Death certificate
—And about the participation of the militars, how do you think that the fact that Independence was won through battles, helped the social status of the Armed Forces in Chilean political History?
—Militars have always been present in the key moments of Chile's history. It can't be more clear than saying that a civilian, such as Bernardo O'Higgins, used a military uniform. And that determines that political regimes are civic and military. This is the kind of regime that we had from the Independence all through 1860. From that year until 1924, it is the only period of time that we have had political regimes only civil. Since then, until nowadays, we keep on having regimes civic—military, cause that is what the 1925 Constitution establishes. It is what explains that, at the end of his administration, Allende had to call the Army Commander-In-Chief to take part of his cabinet. That is the Constitution that defines the Army as "warrant of the establishment", and so is confirmed by the 1980 Constitution.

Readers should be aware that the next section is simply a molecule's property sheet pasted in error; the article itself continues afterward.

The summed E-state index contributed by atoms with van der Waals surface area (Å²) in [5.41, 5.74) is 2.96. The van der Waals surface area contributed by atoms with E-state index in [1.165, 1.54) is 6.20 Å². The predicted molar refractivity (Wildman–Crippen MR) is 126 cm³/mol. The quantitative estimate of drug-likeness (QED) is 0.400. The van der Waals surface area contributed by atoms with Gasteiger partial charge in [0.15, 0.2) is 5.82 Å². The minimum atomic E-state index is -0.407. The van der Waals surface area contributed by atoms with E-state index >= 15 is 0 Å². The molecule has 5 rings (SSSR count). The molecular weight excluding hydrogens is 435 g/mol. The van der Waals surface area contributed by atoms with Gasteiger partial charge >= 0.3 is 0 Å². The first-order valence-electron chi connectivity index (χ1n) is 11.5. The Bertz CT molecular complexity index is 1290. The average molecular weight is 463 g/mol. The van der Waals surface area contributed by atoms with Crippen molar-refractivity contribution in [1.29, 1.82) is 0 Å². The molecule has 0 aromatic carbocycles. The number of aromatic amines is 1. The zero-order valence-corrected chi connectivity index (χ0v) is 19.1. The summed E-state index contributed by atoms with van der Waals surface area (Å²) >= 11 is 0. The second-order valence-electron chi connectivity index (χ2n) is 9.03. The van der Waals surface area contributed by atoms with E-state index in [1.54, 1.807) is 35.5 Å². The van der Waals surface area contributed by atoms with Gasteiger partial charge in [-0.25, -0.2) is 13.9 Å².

—And in more affectionate terms, how do you think that Chilean society has changed their perception of the military?
—I believe this is a tense relation, of love and hate. This is a country founded over war, which was the only exit for an impossible Conquest. In Chile, we had war because we had no Conquest (as there was on the rest of America). The natives stopped the Spanish. So the military has a starring role that legitimates both historically and politically. That makes the military not more likeable, but unavoidable.

—What is your view on the Republic Bicentennial celebrations?
—The Republic is dead and, so, there's nothing to celebrate about. It died in 1973 and later, among the Concertacion's administrations, the person that has appropriated best the concept of the Republic has been Ricardo Lagos, even though he has destroyed the republican institutions with his handling of Universidad de Chile, the Public Works Ministry and the scandals at CORFO. The Concertacion' administrations seem to me a military-civic prolongation of the military dictatorship, because the Constitution has not been modified, nor the economic model. The oficial and semi-official use of the Bicentennial trademark seems suspicious to me.